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A selfie (/ˈsɛlfi/) is a self-portrait digital photograph, typically taken with a digital camera or smartphone, which may be held in the hand or supported by a selfie stick. Selfies are often shared on social media, via social networking services such as Facebook, Twitter, Snapchat, and Instagram.

They are often casual in nature (or made to appear casual). "Selfie" typically refers to self-portrait photos taken with the camera held at arm's length, as opposed to those taken by using a self-timer or remote. A selfie, however, may include multiple subjects. As long as the photo is being taken by one of the subjects featured, it is considered a selfie.

The appeal of selfies comes from how easy they are to create and share, and the control they give people over how they present themselves. Many selfies are intended to present a flattering image of the person, especially to friends whom the photographer expects to be supportive. Those selfies would be taken on trips, during activities that are considered interesting or as a group selfie with interesting or attractive people. However, a 2013 study of Facebook users found that posting photos of oneself correlates with lower levels of social support from and intimacy with Facebook friends (except for those marked as Close Friends). The lead author of the study suggests that "those who frequently post photographs on Facebook risk damaging real-life relationships." The photo messaging application Snapchat is also largely used to send selfies. Some users of Snapchat choose to send intentionally-unattractive selfies to their friends for comedic purposes.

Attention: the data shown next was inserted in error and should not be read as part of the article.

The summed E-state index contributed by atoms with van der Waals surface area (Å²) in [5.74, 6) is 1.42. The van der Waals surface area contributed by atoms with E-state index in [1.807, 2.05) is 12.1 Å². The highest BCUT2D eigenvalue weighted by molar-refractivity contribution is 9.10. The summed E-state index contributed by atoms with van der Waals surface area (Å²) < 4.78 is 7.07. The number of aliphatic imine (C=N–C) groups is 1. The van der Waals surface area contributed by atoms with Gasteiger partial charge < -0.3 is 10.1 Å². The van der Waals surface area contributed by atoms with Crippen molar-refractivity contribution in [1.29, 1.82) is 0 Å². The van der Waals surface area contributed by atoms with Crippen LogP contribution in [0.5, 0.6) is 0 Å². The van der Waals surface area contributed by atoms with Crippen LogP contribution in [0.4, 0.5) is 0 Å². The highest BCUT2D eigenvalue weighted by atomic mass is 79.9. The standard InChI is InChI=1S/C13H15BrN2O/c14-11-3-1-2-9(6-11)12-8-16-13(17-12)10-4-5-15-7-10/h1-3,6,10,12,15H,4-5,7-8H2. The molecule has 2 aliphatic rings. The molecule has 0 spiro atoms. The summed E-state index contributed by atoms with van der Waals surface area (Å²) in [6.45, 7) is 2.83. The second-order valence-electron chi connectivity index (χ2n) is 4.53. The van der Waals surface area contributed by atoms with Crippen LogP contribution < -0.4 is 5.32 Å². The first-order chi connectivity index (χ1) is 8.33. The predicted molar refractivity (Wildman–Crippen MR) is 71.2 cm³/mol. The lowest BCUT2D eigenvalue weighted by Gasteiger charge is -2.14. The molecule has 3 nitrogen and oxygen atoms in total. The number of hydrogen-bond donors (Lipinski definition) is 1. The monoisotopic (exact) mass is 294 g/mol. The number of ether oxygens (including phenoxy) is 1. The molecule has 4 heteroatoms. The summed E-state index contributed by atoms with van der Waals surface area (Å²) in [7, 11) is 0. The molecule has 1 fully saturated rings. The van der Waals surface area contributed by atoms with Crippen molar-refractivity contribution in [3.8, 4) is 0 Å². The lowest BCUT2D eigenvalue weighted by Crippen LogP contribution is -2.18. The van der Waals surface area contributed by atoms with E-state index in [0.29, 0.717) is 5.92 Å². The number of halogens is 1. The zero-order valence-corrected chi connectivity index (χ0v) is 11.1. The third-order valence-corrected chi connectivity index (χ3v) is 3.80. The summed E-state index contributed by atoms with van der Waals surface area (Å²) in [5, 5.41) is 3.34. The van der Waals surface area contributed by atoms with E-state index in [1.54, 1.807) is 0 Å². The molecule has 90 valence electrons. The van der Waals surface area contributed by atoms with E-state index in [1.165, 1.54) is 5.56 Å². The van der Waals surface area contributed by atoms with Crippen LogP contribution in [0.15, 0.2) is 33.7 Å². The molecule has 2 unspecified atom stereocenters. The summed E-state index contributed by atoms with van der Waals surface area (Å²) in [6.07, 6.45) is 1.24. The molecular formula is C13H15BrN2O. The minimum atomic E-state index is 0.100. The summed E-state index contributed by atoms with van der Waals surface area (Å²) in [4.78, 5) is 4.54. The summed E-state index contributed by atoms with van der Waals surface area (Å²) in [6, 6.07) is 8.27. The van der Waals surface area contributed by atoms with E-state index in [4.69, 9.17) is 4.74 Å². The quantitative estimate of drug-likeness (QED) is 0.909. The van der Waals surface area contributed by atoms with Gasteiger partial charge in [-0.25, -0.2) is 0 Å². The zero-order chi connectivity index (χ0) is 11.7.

Posting intentionally unattractive selfies has also become common in the early 2010s—in part for their humor value, but in some cases also to explore issues of body image or as a reaction against the perceived narcissism or over-sexualization of typical selfies.

The practice of taking selfies has been criticised not only for being narcissistic, preventing assessment and appreciation of what is happening in the present, but also for being mindlessly conformist behaviour, when everyone does what everyone else is doing, "like that scene in The Life of Brian – where the crowd gathers outside Brian's window and enthusiastically chants in unison: 'Yes, we're all individuals! ... Yes, we are all different!'" However, this has been disproved by more nuanced and detailed analyses of the genre.